“I know I probably don’t cross your mind much anymore but I hope someday you see something that reminds you of me and the things we use to spend hours talking about at night and then your throat gets tight and your heart skips a beat and you finally miss me back.”—I miss you so much (via missinyouiskillingme)
Stern:Have you had great love in your life, where it just hurts that it didn't work out?
Stern:Why did it not work out?
Kaling:Because, uh... this sounds so lame, it's not profound, but people are so different, and you can overlap in certain ways that are important but not... the ones that are the most important, or something.
Stern:Are you still in touch with this guy?
Stern:Do you know what he's up to, do you know if he's married now, does he have kids...?
Kaling (laughing):Yeah, he's, he's not married, no.
Stern:But you check on him.
Kaling:Yeah, he's a good friend of mine. Yeah.
Stern:Look at that smile! I think we can set you back up with this guy. I think you're in love.
Kaling:Yeah, well, he's my best friend, so it's... that's not...
Stern:He broke up with you or you broke up with him?
Kaling:...He broke up with me.
Stern:You would take him back.
Kaling:No... it was years ago when this break up happened.
Stern:Best sex of your life with this guy?
Kaling:Oh, man. It was pretty good. He's a smart and funny guy!
Stern:Were you upset when you broke up?
Kaling:I was so, so sad. Not angry-sad. Sad-sad. That was the hottest I'd ever looked, because I'd stopped eating...I'd wake up, get out of bed, and not care. We worked together...but I was real miserable.
Stern:I think the guy you were in love with was the guy you co-starred with on the Office. [Kaling LAUGHS] Am I right or am I wrong?
Kaling:B.J.? He was... he was -
Stern:He was the guy.
Kaling:Well, he was, yes, you are correct, not that the mystery - you're not Sherlock Holmes or anything, Howard -
Stern:I'm Sherlock Holmes! That's right, that's what they call me.
Kaling:You're like, 'who have you known for ten years who you worked with...' No, but he legitimately is one of my best friends; he texted me before the show like 'Good luck on Howard,' he's been on my show, he was a producer on the pilot, I see him all the time.
Stern:If he asked you to marry him you would have.
Kaling:At the time? Yeah.
Kaling:I mean, it would have been.. I was 24. But for the record, if anybody had asked me to marry them I would have...but he's a wonderful guy.
Stern:Well let's hope he calls you tomorrow and asks you to marry him!
Kaling:I! I would not - one thing about this is, I love him and think he's a good person, but I'm not holding a candle for him or anything...
Stern:I believe if he called you tomorrow and said, 'I made a terrible mistake; we must get back together and get married,' you would do it.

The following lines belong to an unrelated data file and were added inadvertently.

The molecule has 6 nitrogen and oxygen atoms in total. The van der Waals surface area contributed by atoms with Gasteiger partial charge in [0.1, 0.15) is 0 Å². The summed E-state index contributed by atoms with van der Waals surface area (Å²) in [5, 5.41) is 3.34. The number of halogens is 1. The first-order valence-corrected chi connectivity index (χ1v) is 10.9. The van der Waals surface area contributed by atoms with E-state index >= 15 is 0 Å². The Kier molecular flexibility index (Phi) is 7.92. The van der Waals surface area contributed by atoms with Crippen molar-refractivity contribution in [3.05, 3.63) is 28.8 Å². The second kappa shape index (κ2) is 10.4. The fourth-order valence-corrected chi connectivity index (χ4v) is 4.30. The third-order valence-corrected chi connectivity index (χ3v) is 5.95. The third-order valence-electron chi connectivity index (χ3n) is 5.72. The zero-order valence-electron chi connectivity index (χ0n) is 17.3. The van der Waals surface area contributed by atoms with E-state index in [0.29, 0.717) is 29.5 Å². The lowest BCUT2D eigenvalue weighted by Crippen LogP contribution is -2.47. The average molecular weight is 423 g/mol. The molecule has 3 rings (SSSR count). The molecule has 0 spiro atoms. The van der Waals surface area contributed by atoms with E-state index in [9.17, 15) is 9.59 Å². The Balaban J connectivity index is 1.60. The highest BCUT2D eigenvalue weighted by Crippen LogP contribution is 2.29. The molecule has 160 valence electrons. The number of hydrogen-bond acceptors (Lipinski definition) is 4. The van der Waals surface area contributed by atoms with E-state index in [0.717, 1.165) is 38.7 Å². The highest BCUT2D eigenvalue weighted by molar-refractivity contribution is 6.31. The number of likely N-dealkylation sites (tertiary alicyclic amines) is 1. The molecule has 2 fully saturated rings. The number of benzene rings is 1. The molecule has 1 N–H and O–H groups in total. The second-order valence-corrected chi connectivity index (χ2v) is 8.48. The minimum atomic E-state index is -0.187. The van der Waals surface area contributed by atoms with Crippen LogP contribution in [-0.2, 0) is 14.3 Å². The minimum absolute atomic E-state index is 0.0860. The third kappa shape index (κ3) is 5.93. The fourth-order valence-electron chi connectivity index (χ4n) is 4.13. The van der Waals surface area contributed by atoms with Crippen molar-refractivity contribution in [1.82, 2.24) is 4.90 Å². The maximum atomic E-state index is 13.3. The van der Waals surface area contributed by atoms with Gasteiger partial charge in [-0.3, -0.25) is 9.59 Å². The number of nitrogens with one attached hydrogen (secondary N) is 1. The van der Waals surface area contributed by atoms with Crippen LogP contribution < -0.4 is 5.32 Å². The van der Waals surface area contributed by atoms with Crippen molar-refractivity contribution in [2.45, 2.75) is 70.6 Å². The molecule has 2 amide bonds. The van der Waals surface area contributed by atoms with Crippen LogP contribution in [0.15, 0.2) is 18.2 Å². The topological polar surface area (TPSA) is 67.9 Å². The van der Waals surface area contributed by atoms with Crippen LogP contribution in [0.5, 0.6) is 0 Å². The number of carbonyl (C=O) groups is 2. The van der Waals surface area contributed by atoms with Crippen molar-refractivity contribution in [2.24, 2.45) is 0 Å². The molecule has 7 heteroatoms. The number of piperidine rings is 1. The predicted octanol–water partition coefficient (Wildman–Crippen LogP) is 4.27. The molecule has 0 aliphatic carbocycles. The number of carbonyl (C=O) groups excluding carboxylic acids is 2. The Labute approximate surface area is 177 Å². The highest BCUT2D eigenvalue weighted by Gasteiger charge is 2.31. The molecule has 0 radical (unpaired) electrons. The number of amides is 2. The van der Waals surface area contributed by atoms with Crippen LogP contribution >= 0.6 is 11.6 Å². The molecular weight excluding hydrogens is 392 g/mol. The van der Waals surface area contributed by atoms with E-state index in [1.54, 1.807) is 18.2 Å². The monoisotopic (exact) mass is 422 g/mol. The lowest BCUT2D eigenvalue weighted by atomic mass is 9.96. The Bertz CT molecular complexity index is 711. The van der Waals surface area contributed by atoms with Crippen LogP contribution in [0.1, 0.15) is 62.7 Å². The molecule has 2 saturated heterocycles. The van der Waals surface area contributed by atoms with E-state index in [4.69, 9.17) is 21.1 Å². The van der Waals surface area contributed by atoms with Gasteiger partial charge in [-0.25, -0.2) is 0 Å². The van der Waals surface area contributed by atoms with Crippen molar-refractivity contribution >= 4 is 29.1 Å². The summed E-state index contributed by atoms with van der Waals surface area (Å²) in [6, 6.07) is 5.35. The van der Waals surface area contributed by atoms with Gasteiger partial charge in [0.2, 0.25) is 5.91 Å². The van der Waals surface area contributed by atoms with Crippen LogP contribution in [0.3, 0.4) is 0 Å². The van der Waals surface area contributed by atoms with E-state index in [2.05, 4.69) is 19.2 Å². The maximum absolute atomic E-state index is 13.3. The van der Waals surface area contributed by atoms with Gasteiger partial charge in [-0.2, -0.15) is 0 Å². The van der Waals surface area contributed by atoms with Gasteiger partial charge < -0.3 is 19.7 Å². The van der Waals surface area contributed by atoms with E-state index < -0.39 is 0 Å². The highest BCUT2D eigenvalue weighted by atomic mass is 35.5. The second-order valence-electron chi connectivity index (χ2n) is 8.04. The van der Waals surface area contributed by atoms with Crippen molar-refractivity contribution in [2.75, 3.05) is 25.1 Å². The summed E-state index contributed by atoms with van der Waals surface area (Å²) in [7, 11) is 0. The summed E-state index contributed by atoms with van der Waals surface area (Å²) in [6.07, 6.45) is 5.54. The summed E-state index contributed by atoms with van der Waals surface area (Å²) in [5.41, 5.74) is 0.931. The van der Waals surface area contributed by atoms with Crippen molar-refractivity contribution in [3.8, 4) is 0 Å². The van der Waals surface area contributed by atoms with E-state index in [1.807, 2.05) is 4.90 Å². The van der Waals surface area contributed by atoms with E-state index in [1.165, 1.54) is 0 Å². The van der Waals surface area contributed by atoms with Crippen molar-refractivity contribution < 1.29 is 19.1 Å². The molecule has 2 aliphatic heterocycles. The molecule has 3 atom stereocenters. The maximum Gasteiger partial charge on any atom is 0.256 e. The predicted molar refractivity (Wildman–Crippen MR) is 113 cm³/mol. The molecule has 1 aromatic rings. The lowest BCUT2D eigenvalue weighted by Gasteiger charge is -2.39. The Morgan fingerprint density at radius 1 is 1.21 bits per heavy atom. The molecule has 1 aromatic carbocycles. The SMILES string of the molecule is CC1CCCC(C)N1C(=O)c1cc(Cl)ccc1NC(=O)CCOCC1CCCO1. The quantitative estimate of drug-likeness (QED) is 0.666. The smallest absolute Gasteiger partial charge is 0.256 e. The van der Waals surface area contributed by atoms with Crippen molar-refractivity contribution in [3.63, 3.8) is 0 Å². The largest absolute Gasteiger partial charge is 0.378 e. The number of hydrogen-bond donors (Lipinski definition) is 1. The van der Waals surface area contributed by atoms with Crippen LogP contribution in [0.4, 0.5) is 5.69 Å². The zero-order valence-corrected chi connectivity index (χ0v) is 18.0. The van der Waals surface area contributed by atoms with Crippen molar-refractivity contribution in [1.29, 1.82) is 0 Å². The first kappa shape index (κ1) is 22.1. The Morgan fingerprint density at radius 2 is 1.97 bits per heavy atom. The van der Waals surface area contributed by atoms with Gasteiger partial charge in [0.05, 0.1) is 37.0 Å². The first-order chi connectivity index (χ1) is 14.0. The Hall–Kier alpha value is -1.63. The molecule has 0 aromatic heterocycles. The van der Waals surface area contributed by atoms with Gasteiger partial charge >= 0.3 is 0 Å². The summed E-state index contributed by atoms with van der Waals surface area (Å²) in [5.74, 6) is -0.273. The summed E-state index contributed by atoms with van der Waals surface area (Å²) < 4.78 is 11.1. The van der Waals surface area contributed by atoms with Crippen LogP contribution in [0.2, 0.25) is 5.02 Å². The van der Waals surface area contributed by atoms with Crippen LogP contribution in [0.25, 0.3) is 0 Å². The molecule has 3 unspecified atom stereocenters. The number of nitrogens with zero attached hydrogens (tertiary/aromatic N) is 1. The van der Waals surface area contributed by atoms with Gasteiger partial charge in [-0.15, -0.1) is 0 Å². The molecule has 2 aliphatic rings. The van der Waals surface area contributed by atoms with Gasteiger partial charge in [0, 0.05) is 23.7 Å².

Kaling:I... I don't know. I don't know.
Stern:It's not a 'no.' That's it.
Stern:We'll get you a boyfriend, don't worry about it.
“I’ll tell you what I do want. I want someone who will be monogamous, and nice to his mother. And I want someone who likes musicals but knows to just shut his mouth when I’m watching Lost. And I want someone who thinks being really into cars is lame and strip clubs are gross. I want someone who will actually empty the dishwasher instead of just taking forks out as needed, like I do. I want someone with clean hands and feet and beefy forearms like a damn Disney prince. And I want him to genuinely like me, even when I’m old. And that’s what I want.”—Liz Lemon, 30 Rock (via helenaoftroy)
Teachers are often unaware of the gender distribution of talk in their classrooms. They usually consider that they give equal amounts of attention to girls and boys, and it is only when they make a tape recording that they realize that boys are dominating the interactions. Dale Spender, an Australian feminist who has been a strong advocate of female rights in this area, noted that teachers who tried to restore the balance by deliberately ‘favouring’ the girls were astounded to find that despite their efforts they continued to devote more time to the boys in their classrooms. Another study reported that a male science teacher who managed to create an atmosphere in which girls and boys contributed more equally to discussion felt that he was devoting 90 per cent of his attention to the girls. And so did his male pupils. They complained vociferously that the girls were getting too much talking time.
In other public contexts, too, such as seminars and debates, when women and men are deliberately given an equal amount of the highly valued talking time, there is often a perception that they are getting more than their fair share. Dale Spender explains this as follows:
“The talkativeness of women has been gauged in comparison not with men but with silence. Women have not been judged on the grounds of whether they talk more than men, but of whether they talk more than silent women.”
In other words, if women talk at all, this may be perceived as ‘too much’ by men who expect them to provide a silent, decorative background in many social contexts.